A robust legal framework and appropriate national plans of action are key to combatting IUU fishing effectively, but these systemsare only as good as their implementation. These recommended actions will enable national fisheries authorities to assess how well their systems are poised to respond to the challenges of IUU fishing, and whether national systems are able to deliver on their international obligations as coastal, flag, port or market States.
Policy brief Download:
Climate Change Ocean and Fisheries (Layman Summary)
This paper explains what climate change means for our ocean, and what that in turn means for us.
Overfishing, pollution and habitat destruction have had a devastating impact on marine ecosystems and the life they support; and now these pressures are being amplified by another human factor: climate change.
As the ocean provides livelihoods for millions of people, and food for billions. It supports amazing biodiversity and it regulates our climate. It produces oxygen and absorbs carbon dioxide. Ours is a blue planet, and we all depend on a healthy ocean. But our ocean is in trouble, and we are responsible.
Rising levels of CO2 in the atmosphere and the higher temperatures it brings are changing our ocean. The waters of the world are warming and becoming more acidic, and the damage is already visible all around us.
At 2016 it was achieved the highest ocean temperatures on record, as well as the highest levels of CO2. Arctic sea ice receded further than ever before. From rising seas and dying coral to extreme weather and collapsing food webs, change is happening right now.
Illegal, Unreported and Unregulated Fishing
Pirate fishing: Illegal, Unreported and Unregulated fishing (IUU) is one of the main impediments to achieve sustainable fisheries. IUU fishing represents a major loss of income, particularly to poor fishing communities who depend on fishing for food and income.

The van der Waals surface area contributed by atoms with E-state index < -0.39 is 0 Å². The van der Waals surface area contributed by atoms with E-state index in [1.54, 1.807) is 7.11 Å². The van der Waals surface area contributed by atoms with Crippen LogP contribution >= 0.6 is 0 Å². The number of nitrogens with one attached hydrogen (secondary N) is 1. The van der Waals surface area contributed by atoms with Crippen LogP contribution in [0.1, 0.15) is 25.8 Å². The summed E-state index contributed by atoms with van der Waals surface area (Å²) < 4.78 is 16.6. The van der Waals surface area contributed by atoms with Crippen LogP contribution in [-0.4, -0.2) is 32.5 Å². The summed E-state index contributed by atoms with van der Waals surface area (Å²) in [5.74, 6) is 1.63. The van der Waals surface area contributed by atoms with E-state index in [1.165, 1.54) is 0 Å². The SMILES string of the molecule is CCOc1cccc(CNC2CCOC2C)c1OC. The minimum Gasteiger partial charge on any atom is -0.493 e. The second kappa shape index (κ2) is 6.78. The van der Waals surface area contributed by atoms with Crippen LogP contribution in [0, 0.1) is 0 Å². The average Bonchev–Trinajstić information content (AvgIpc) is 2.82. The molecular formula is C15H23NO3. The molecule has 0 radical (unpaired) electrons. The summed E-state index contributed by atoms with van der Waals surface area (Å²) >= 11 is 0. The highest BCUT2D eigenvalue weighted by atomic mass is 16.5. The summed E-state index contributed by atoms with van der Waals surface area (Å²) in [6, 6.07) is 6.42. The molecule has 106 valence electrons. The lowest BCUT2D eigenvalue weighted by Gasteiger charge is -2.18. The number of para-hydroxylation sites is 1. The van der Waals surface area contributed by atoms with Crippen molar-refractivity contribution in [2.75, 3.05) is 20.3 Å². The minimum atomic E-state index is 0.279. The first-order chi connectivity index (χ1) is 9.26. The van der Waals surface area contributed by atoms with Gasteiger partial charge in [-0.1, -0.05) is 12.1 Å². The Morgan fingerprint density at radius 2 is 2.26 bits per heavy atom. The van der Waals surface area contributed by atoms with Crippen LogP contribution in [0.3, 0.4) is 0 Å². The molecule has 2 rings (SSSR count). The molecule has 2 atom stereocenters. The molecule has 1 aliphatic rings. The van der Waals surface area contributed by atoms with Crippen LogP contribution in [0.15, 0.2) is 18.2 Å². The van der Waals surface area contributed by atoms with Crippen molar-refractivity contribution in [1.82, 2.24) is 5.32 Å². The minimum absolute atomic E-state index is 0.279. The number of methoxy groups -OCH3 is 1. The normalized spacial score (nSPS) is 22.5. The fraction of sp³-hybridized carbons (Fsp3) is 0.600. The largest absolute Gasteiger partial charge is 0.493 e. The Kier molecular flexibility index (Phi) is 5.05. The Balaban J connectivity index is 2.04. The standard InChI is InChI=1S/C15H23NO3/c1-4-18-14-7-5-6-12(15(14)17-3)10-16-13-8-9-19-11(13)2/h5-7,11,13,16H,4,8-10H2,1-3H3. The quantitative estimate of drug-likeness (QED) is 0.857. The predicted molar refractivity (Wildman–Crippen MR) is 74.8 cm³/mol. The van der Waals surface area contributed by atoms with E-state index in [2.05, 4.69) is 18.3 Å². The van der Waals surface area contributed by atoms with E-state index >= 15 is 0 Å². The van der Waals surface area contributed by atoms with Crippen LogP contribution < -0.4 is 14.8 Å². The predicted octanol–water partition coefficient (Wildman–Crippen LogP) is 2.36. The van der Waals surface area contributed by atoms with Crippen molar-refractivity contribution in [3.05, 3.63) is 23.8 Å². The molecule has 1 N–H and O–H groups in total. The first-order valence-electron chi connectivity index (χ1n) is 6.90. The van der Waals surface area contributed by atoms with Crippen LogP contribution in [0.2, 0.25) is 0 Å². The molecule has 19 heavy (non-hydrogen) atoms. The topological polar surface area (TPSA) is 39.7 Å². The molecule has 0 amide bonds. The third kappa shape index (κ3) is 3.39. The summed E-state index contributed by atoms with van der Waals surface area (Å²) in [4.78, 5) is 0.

Poor management and regulations: for many global fisheries, rules are not strong enough nor are they sufficiently monitored, controlled and enforced. Regional Fisheries Management Organisations(RFMOs) are failing to improve the sustainability of fish stocks. Bycatch provoced by intensive, industrial fishing is also a serious problem endangering many marine species.
Demand and consumption: Fishing happens largely beyond the public eye. Many fish processors, buyers and retailers don´t really know where the fish they are selling comes from or if it meets sustainability criteria. Only when our seafood is traceable can markets and legal systems be effective.
Return on investment: The global fishing industry is losing more than 50 billion dollars a year in potential benefits due to badly managed fisheries. The transition to more sustainable fishing needs to be supported by a strong financial framework that addresses the fishing crisis and marine ecosystem loss.
Guidance paper download:
Human welfare in sustainability assessment
The purpose of this document is to research possible ways of including dimensions of human well-being into existing sustainability assessments (e.g. CAM Guidance document) and future options for assessment (e.g. Actual CAM Assessments). Through a better understanding of how sustainability assessments could incorporates aspects of human dimensions only then can an Ecosystem Approach to Fisheries management really take effect.
Mitigating Climate Change impacts on food security form the Ocean
70% of the EU’s seafood is imported, much of it from nations whose fisheries are already experiencing the adverse impacts of an overfished, warmer ocean.
Implementing legal frameworks in the face of accelerating climate change and integrating adaptive measures into strategies and national policies are now crucial steps to support the EU meeting its international commitments under the UN Sustainable Development Goals (SDG), including Zero Hunger (SDG 2) and Life Below Water (SDG 14).